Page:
{
	ObjectType = 101, // This is the object type of the Project.
	Item = 23 // This is the internal Id of the Project that we want to find.
};

// We want to search for items that reference the project.
searchCondition.TypedValue.SetValue(MFilesAPI.MFDataType.MFDatatypeLookup, lookup);

Searching by “Any property”

In the lookup sample above we have to specify the specific property that should contain the value. Sometimes, though, we wish to find all objects that refer to something else, regardless of the property used.

Consider a situation where one object type (e.g. Employee) is used for multiple property definitions (perhaps Employee, Project Manager, Project Member, Supervisor, etc.). When using the M-Files Desktop Client you can create an Any property search condition:

Any property search condition definition

When executed it will return objects that refer to the supplied item, regardless of the property used:

Any property search results

To do this via code we need a TypedValueExpression. In the code below we want to find all objects that refer to the Alex Kramer (object ID 8) Employee (object type ID 156):

// Create the search condition.
var searchCondition = new SearchCondition();

// We want to search by the value that any property may point at.
searchCondition.Expression.SetTypedValueExpression(
	MFDataType.MFDatatypeLookup,
	156, // This is the value list ID or object type ID of the item.
	MFParentChildBehavior.MFParentChildBehaviorNone);

// Set the condition type.
searchCondition.ConditionType = MFConditionType.MFConditionTypeEqual;

// Find items that refer to item with ID 8 (Alex Kramer) of object type 156 (above).
searchCondition.TypedValue.SetValue(
	MFDataType.MFDatatypeLookup,
	8);

Date values

Filtering by date is useful to find items that were processed, signed, etc. on a specific date.

// Create the search condition.
var searchCondition = new SearchCondition();

// We want to search by property.
searchCondition.Expression.SetPropertyValueExpression(
	1002, // This is our date property ID
	PCBehavior: MFParentChildBehavior.MFParentChildBehaviorNone);

// Set the condition type (we want items only with the provided date).
searchCondition.ConditionType = MFConditionType.MFConditionTypeEqual;

// We only want documents that have the date of 1st January 2017.
searchCondition.TypedValue.SetValue(MFilesAPI.MFDataType.MFDatatypeDate, new DateTime(2017, 01, 01));

Alternatively, multiple conditions could be used to find items which were processed during a date range:

// Create our search conditions collection,
// which we will add the individual conditions to.
var searchConditions = new SearchConditions();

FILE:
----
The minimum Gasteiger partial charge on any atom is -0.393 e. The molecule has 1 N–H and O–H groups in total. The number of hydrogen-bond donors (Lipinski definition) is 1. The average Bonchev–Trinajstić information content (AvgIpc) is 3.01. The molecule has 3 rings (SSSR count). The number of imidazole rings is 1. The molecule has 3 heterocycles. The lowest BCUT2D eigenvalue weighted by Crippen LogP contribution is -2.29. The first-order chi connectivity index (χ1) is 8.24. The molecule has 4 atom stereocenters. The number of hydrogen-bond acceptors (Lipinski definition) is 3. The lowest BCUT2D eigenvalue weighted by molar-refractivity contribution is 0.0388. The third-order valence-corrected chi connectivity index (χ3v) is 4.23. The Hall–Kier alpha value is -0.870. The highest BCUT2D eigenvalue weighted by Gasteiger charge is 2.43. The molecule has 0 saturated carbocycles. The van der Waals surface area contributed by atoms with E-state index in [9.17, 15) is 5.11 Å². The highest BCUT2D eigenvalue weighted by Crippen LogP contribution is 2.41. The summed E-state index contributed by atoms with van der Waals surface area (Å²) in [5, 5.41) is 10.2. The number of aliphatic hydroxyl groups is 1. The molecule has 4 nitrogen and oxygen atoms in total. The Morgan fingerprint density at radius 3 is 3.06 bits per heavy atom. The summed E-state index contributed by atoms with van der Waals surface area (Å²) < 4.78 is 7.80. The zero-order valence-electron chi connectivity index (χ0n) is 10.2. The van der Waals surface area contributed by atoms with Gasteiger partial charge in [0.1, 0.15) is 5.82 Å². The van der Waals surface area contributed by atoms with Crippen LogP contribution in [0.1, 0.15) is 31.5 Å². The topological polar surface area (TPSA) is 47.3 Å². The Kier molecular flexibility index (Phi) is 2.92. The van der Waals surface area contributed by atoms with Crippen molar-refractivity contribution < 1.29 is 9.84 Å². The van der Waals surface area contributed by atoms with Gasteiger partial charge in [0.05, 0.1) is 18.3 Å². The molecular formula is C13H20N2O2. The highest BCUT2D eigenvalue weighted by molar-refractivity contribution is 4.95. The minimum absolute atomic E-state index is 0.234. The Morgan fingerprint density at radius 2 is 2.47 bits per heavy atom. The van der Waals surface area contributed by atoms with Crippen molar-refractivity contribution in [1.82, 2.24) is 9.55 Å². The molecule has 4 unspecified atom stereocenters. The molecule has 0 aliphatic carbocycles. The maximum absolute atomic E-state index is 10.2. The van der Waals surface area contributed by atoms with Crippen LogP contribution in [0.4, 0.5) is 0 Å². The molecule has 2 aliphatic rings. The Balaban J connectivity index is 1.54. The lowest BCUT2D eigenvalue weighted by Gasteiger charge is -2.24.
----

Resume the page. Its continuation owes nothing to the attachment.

{
	// Create the "minimum" search condition.
	var searchCondition = new SearchCondition();

	// We want to search by property.
	searchCondition.Expression.SetPropertyValueExpression(
		1002, // This is our date property ID
		PCBehavior: MFParentChildBehavior.MFParentChildBehaviorNone);

	// Set the condition type.
	searchCondition.ConditionType = MFConditionType.MFConditionTypeGreaterThanOrEqual;

	// We only want documents that are later than 1st January 2017.
	searchCondition.TypedValue.SetValue(MFilesAPI.MFDataType.MFDatatypeDate, new DateTime(2017, 01, 01));

	// Add it to the conditions.
	searchConditions.Add(-1, searchCondition);
}
{
	// Create the "maximum" search condition.
	var searchCondition = new SearchCondition();

	// We want to search by property.
	searchCondition.Expression.SetPropertyValueExpression(
		1002, // This is our date property ID
		PCBehavior: MFParentChildBehavior.MFParentChildBehaviorNone);

	// Set the condition.
	searchCondition.ConditionType = MFConditionType.MFConditionTypeLessThanOrEqual;

	// We only want documents that are before 1st February 2017.
	searchCondition.TypedValue.SetValue(MFilesAPI.MFDataType.MFDatatypeDate, new DateTime(2017, 02, 01));

	// Add it to the conditions.
	searchConditions.Add(-1, searchCondition);
}

Timestamp values

Timestamp property values are most easily searched for by using a range. For example, the following conditions could be used to find all items that were created on 1st January 2017. An alternative would be to use a DataFunctionCall.

// Create our search conditions collection,
// which we will add the individual conditions to.
var searchConditions = new SearchConditions();
{
	// Create the "minimum" search condition.
	var searchCondition = new SearchCondition();

	// We want to search by property.
	searchCondition.Expression.SetPropertyValueExpression(
		(int)MFBuiltInPropertyDef.MFBuiltInPropertyDefCreated,
		PCBehavior: MFParentChildBehavior.MFParentChildBehaviorNone);

	// Set the condition type.
	searchCondition.ConditionType = MFConditionType.MFConditionTypeGreaterThanOrEqual;

	// We only want documents that were created after the start of the day.
	searchCondition.TypedValue.SetValue(MFilesAPI.MFDataType.MFDatatypeTimestamp, new DateTime(2017, 01, 01));

	// Add it to the conditions.
	searchConditions.Add(-1, searchCondition);
}
{
	// Create the "maximum" search condition.
	var searchCondition = new SearchCondition();

	// We want to search by property.
	searchCondition.Expression.SetPropertyValueExpression(
		(int)MFBuiltInPropertyDef.MFBuiltInPropertyDefCreated,
		PCBehavior: MFParentChildBehavior.MFParentChildBehaviorNone);

	// Set the condition.
	searchCondition.ConditionType = MFConditionType.MFConditionTypeLessThan;

	// We only want documents that are before the next day.
	searchCondition.TypedValue.SetValue(MFilesAPI.MFDataType.MFDatatypeTimestamp, new DateTime(2017, 01, 02));

	// Add it to the conditions.